The Transcendence of Leikeli47’s Anarchism Aesthetic

There is often a seductive benefit of being a female artist; free from the constraints of the watchful male gaze, a female painter often revels in her canvas, melding colors together with calculated abandon. Female photographers utilize their cameras to weave storytelling with stirring, visual beauty. Women involved in movement art employ their bodies as a device through which to convey powerful traumas and tragedies, transcending their physical outliers. Art, it has been said, is where a woman is seen, and yet not seen. 

Even that particular adage is indeed complicated when various identities in addition to gender are included: Black women (even more to the point, Black queer women, and Black non-binary people) are not often afforded this luxury with regards to art, particularly within the music industry. In a corporate business plagued with racism, colorism, queerphobia, and misogynoir, Black women’s aesthetic choices and physical appearances are paramount to their music being heard, taken seriously and widely successful. The decision in hairstyle, in addition to clothing choices and accessories, makes all the difference in regards to how your label markets you and how much capital white label executives extract from your creative labor. It’s why the styles of Black indie artists Fefe Dobson and Helicopter Girl were transferred to more marketable artists without proper credit and musical acclaim. It’s why darker-skinned Black trans women such as Quay Dash and Ebony Mattel are overlooked for cisgender women with lighter complexions who might not have the same talent but possess online clout. Indeed, unless a Black woman reaches the Beyoncé pinnacle, we are often subject to the whims of the capitalist machine that is the Western music industry. 

Enter Leikeli, the Brooklyn bad gal with a penchant for outlaw aesthetics: in her video, “Attitude,” the emcee appears in a yellow bandana facemask, gold fronts protruding out as she cockily chants in the camera. While her face is covered, her Black queer sidekick begins to vogue down, duck walking merrily to a quirky hip-hop beat. They appear together again later in the video, in which Leikeli sports a pink ski-mask amidst a neon-pink backdrop, name-dropping infamous Black female icons of yore, such as Grace Jones and Dorothy Dandridge, in addition to contemporary figures such as Kelis, and of course, Beyoncé. Notably, the words Bismillah (translated to in the name of Allah), appear in the background. It’s this magical manipulation of costuming, posturing, and visuals that deems Leikeli an artist to be reckoned with. In not revealing her face, the rapper is pulling a coup d'etat on the music industry’s exploitation of Black women’s appearances, unapologetically centering her art as the utmost important conversation piece. 

“Kelis is God, so is Beyoncé,” the rapper quips in a remarkable stanza. Leikeli pays homage to Black female entertainers of her time, while subconsciously urging the audience to consider herself in cohesion with such greatness. In aligning herself with such grandiose Black performers, Leikeli also silently justifies why she can pull off wearing a ski-mask as a viable aesthetic: being that Black women’s astronomical talent is god-like, the superficialities of physical appearances mean nothing in regards to art.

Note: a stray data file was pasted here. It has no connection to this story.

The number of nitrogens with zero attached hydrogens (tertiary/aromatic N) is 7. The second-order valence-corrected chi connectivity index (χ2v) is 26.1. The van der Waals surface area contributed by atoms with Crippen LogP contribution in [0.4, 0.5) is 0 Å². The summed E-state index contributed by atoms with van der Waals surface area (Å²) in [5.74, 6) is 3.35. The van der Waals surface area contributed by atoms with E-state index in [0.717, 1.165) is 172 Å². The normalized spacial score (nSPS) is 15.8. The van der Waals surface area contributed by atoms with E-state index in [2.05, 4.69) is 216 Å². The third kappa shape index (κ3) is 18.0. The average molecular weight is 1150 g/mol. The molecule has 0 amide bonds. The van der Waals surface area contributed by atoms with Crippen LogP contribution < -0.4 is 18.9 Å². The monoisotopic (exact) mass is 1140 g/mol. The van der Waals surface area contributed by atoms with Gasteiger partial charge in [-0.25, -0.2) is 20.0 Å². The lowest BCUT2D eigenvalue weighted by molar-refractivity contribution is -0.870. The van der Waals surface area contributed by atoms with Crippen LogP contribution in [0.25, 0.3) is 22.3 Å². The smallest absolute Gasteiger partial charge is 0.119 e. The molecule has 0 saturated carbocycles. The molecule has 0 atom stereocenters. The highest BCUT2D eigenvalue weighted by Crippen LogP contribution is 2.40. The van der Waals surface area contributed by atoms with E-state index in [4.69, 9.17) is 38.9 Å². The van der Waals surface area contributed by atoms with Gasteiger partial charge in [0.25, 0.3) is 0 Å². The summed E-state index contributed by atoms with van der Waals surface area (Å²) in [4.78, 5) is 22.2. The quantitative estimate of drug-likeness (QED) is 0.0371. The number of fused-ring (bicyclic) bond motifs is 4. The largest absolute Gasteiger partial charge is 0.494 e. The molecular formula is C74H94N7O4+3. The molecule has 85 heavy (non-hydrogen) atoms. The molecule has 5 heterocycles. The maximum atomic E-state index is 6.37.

There is much ado about the rapper’s “veil,” but what is most striking about the artist’s increasing notoriety was the moment when she decided to mask herself. Perhaps this speaks less to the usage of masking as a “gimmick,” and more to it as her reclaiming her power as a Black female artist taking determined to take control of her image. “With the mask on, nobody knows me. Without the mask on, nobody knows me,” she confessed two years ago. “I wish I could give everyone the mask. Throw them out. Get in a few helicopters and a few planes and drop the mask on and say what you think? What are you going to see? Each other. That is what the mask does for me.”

Anarchism as a political ideology is defined as freedom from governmental authority, emphasizing the formation of a just society through non-hierarchal, community-based alternatives. Radical activists wear masks to avoid surveillance, as well as displaying solidarity and acting from a place of anonymity against the state. Leikeli works by these principles in the form of visual anarchism, masking to avoid scrutiny from the exploitative music industry and acting from a state of anonymity, letting queerness and her experiences as a Black woman take utmost importance over industry protocol. In consistently wearing a face mask, the artist creates a mystique that speaks of substance, rather than a marketing ploy, as she explained to Snobette. "I will say that it’s special to me, but I don’t need to share the reasoning behind it. I’m a big believer that the focus should be on the art, and I don’t want the meaning of my stage or real name to stand in front of me expressing that. Art, after all, is what I’m here to do.”

In an industry that seeks to control the careers of Black female artists, Leikeli centers herself above industry manipulation of Black women’s appearances, employing aesthetics as a portal to artistic liberation. In her creative process, she achieves what is oft impossible for non-white women to achieve in artistic fields—the ability to be seen, and yet, not seen.